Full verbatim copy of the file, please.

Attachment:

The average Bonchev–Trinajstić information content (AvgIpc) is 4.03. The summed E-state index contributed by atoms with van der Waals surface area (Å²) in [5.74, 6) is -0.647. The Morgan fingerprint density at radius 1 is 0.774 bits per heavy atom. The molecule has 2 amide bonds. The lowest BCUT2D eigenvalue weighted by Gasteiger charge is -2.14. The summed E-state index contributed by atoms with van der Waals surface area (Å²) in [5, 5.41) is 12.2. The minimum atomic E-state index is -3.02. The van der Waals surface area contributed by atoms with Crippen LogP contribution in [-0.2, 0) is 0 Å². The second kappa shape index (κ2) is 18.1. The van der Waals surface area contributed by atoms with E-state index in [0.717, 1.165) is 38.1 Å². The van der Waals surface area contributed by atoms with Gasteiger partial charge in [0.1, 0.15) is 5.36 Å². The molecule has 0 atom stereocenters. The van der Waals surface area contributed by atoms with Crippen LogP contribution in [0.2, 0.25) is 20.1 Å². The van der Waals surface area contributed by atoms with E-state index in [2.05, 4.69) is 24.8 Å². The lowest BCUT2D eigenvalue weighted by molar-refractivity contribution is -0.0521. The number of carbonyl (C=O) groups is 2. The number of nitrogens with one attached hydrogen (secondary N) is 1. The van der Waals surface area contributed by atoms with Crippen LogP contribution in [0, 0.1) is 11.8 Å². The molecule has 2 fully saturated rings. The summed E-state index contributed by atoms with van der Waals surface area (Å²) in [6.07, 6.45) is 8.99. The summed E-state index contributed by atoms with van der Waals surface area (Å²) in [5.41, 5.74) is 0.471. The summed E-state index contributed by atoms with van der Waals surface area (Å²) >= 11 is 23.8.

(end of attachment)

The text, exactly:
The average Bonchev–Trinajstić information content (AvgIpc) is 4.03. The summed E-state index contributed by atoms with van der Waals surface area (Å²) in [5.74, 6) is -0.647. The Morgan fingerprint density at radius 1 is 0.774 bits per heavy atom. The molecule has 2 amide bonds. The lowest BCUT2D eigenvalue weighted by Gasteiger charge is -2.14. The summed E-state index contributed by atoms with van der Waals surface area (Å²) in [5, 5.41) is 12.2. The minimum atomic E-state index is -3.02. The van der Waals surface area contributed by atoms with Crippen LogP contribution in [-0.2, 0) is 0 Å². The second kappa shape index (κ2) is 18.1. The van der Waals surface area contributed by atoms with E-state index in [0.717, 1.165) is 38.1 Å². The van der Waals surface area contributed by atoms with Gasteiger partial charge in [0.1, 0.15) is 5.36 Å². The molecule has 0 atom stereocenters. The van der Waals surface area contributed by atoms with Crippen LogP contribution in [0.2, 0.25) is 20.1 Å². The van der Waals surface area contributed by atoms with E-state index in [2.05, 4.69) is 24.8 Å². The lowest BCUT2D eigenvalue weighted by molar-refractivity contribution is -0.0521. The number of carbonyl (C=O) groups is 2. The number of nitrogens with one attached hydrogen (secondary N) is 1. The van der Waals surface area contributed by atoms with Crippen LogP contribution in [0, 0.1) is 11.8 Å². The molecule has 2 fully saturated rings. The summed E-state index contributed by atoms with van der Waals surface area (Å²) in [6.07, 6.45) is 8.99. The summed E-state index contributed by atoms with van der Waals surface area (Å²) in [5.41, 5.74) is 0.471. The summed E-state index contributed by atoms with van der Waals surface area (Å²) >= 11 is 23.8.